4. Be Consistent With Your Answers From the Previous Interviews

Here’s another underrated yet effective way to prepare for the final interview—reflect on your answers from the previous interviews. More importantly, recall how you delivered your career narrative. In some cases, you might be tempted to show a different side of yourself or reframe your past experience. The safer route, however, is to try to make sure they have a consistent view of you as a professional.

It’s likely the executive has already drawn his own mental image based on feedback taken from your earlier interviews. They either want to confirm for themselves if those assumptions made about you are true or want to dig even deeper. It’s helpful to conceptualize the entire recruitment process as a destination—take your final interviewer forward on the path of trusting you. Don’t take a detour.

If you’ve mentioned in the previous interview that, for example, you were the lead designer for a team that delivered major projects for the past three years, you don’t need to mention that you had a co-leader if you hadn’t disclosed this fact before. You’re not obligated to add asterisks. And it might come across as if you deliberately hid this just so you could advance.

In your final interview, you can be as honest as possible but hold firm.

5. Know Their Performance Expectations

In a video for HBR Ascend, Tori Dunlap urges applicants to always ask questions at the end of the interview. In How to Succeed in Your Next Job Interview, she says that “job interviews are as much as for you as they are for the company.”

Dunlap recommends that you ask the question, “How do you measure success, particularly for this position?” By asking this question, you get a leg up in planning for your first 30, 60, and 90 days. “You know exactly what you need to succeed in order to stand out,” Dunlap says.

As I went through more and more interviews in my own career journey, I learned that being able to ask a question like this was a skill. When I was a fresher in the job market, I had no idea I could take a peek behind the curtain. What was waiting for me at the job I was applying for? I thought it was wrong for me to pre-emptively throw a question that implied I was going to be the person hired.

Asking for their performance expectations at the final interview accomplishes two things: first, you make them visualize you performing the job (this is a nice trick). Second, you get to look back on the final interview when you’re already working the job. And once you’ve made it there, you can then self-evaluate and ask:

  • Did they mislead you in any way?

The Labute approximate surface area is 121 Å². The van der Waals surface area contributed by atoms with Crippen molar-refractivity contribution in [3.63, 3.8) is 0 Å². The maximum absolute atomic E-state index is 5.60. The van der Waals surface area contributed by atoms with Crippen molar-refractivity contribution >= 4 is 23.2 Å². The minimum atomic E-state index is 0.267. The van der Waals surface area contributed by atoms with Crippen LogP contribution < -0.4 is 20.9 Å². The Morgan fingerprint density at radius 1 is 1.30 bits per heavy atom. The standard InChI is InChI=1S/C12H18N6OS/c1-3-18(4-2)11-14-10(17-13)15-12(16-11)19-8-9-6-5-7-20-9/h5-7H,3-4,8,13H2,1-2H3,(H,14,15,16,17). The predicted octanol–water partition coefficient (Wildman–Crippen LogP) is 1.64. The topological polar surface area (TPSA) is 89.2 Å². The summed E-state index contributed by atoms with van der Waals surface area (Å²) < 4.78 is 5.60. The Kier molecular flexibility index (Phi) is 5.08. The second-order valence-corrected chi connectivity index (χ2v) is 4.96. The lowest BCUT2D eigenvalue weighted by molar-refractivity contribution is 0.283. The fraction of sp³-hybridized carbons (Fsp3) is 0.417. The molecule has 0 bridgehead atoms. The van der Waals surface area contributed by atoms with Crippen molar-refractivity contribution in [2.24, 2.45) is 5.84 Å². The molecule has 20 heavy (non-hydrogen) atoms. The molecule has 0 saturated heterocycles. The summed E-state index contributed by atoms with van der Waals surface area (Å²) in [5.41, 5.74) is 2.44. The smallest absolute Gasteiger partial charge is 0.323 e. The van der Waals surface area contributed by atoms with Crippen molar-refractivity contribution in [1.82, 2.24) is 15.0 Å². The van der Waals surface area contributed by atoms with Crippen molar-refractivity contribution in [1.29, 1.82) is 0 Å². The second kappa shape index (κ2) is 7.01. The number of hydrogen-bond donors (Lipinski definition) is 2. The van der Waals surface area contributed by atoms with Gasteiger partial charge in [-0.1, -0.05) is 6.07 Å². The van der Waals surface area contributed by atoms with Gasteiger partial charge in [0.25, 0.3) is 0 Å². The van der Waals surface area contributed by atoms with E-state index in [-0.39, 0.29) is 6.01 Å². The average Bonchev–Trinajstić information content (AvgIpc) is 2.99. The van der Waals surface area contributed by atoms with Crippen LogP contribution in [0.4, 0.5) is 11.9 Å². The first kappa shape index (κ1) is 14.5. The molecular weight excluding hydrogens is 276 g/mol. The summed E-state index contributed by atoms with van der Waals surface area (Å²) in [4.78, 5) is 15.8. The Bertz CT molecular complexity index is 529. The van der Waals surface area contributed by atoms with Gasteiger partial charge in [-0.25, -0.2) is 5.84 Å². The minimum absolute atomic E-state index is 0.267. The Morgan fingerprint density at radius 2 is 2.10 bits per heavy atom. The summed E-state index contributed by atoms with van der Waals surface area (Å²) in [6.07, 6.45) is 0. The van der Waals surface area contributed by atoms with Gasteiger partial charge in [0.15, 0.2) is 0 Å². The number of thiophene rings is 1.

• Are their demands reasonable?
  • Are you hitting your stride?

It’s useful to know what they need you to be as early as possible.

6. Gather More Information About the Company

By the time the executive interview rolls in, you should already have a concrete idea of what the company does and how it operates. Online research is helpful, and so are insights from existing employees and people in your network—but nothing beats firsthand intel. And this is information you’ve gathered based on your previous interviews and your time inside the company’s offices (if you were lucky enough to be invited for an in-person interview).

As emphasized at the beginning of this article, the final interview is not a time to grow complacent. It’s still one of the best stages to gather more information. You might have been won over by the previous interviewers, probably by the hiring manager who couldn’t stop complimenting you. And the HR person might have dangled some perks which caught you by surprise, such as recurring bonuses and lengthy paid vacations.

But it’s possible you may have missed crucial information. Are there any hidden drawbacks? Did they conceal parts of the job that would scare people away? The final interview is an opportunity to ask more questions you either forgot to bring up or didn’t get an answer to. And this leads me to my final piece of advice.

7. Ask Yourself if the Job Is Right for You

This may be your last good chance to second-guess yourself. Unless you have another competing offer in the works, it doesn’t make much sense to turn down a job offer if it’s the only one you have. So even before they get back to you with a decision, you can save them time and effort by letting them know your decision. It’s okay to back out if you don’t think the job is right for you.

From another perspective, the recruitment process is a way for you to spend time learning whether an open role is something you can imagine yourself doing for some time. And it’s hard to see it this way when you’re desperate for your next paycheck. You might also have been worn down by all the hoops you had to jump through just to reach the pinnacle of your job hunt.

You may feel that because you’re near the end that you have to take the job because it’s the only way to rationalize all the effort you’ve put forward. But I remember from my own experience just how lucky I was for not taking a job. I recall a few times where I may have accepted the invitation to come to an executive interview but canceled just a few hours before the scheduled time. I thought to myself, “Why bother coming to the interview even when I don’t really see myself thriving at the job?”

Preparing for the final interview also means preparing yourself to decide not to do it.

Make the Final Interview Count

Whether you succeed and get an offer or fail to get as simple as an email back, applaud yourself for going through the final interview. You were good enough to get in their door (or in their Zoom call). You were one of the top candidates, and that still counts for something. Opportunities to talk to someone in the top ranks don’t come very often, so make the most out of this chance to know what they are looking for—even when they don’t choose you in the end.

This content is accurate and true to the best of the author’s knowledge and is not meant to substitute for formal and individualized advice from a qualified professional.

© 2022 Greg de la Cruz